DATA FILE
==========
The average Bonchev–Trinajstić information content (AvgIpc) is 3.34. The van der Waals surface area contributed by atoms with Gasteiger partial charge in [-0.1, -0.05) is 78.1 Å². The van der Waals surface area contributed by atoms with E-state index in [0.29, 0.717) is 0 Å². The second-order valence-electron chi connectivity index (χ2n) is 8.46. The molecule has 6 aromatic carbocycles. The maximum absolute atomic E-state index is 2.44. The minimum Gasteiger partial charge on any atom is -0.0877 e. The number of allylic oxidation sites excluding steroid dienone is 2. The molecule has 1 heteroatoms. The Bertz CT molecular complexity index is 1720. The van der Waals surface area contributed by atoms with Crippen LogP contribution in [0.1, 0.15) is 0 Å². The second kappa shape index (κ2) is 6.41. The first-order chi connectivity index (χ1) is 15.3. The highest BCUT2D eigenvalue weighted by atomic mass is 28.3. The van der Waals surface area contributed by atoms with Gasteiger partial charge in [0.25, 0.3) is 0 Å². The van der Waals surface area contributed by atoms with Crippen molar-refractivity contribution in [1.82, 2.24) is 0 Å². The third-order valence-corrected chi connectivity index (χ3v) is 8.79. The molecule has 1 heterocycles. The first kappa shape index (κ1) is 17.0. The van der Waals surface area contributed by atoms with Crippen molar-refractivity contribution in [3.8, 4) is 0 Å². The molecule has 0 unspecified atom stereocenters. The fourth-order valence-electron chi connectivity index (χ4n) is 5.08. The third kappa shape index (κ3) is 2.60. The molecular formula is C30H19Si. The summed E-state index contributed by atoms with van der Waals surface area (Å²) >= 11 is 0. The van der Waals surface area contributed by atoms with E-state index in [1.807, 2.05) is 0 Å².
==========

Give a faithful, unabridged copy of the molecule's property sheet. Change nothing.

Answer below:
The average Bonchev–Trinajstić information content (AvgIpc) is 3.34. The van der Waals surface area contributed by atoms with Gasteiger partial charge in [-0.1, -0.05) is 78.1 Å². The van der Waals surface area contributed by atoms with E-state index in [0.29, 0.717) is 0 Å². The second-order valence-electron chi connectivity index (χ2n) is 8.46. The molecule has 6 aromatic carbocycles. The maximum absolute atomic E-state index is 2.44. The minimum Gasteiger partial charge on any atom is -0.0877 e. The number of allylic oxidation sites excluding steroid dienone is 2. The molecule has 1 heteroatoms. The Bertz CT molecular complexity index is 1720. The van der Waals surface area contributed by atoms with Crippen LogP contribution in [0.1, 0.15) is 0 Å². The second kappa shape index (κ2) is 6.41. The first-order chi connectivity index (χ1) is 15.3. The highest BCUT2D eigenvalue weighted by atomic mass is 28.3. The van der Waals surface area contributed by atoms with Gasteiger partial charge in [0.25, 0.3) is 0 Å². The van der Waals surface area contributed by atoms with Crippen molar-refractivity contribution in [1.82, 2.24) is 0 Å². The third-order valence-corrected chi connectivity index (χ3v) is 8.79. The molecule has 1 heterocycles. The first kappa shape index (κ1) is 17.0. The van der Waals surface area contributed by atoms with Crippen molar-refractivity contribution in [3.8, 4) is 0 Å². The molecule has 0 unspecified atom stereocenters. The fourth-order valence-electron chi connectivity index (χ4n) is 5.08. The third kappa shape index (κ3) is 2.60. The molecular formula is C30H19Si. The summed E-state index contributed by atoms with van der Waals surface area (Å²) >= 11 is 0. The van der Waals surface area contributed by atoms with E-state index in [1.807, 2.05) is 0 Å².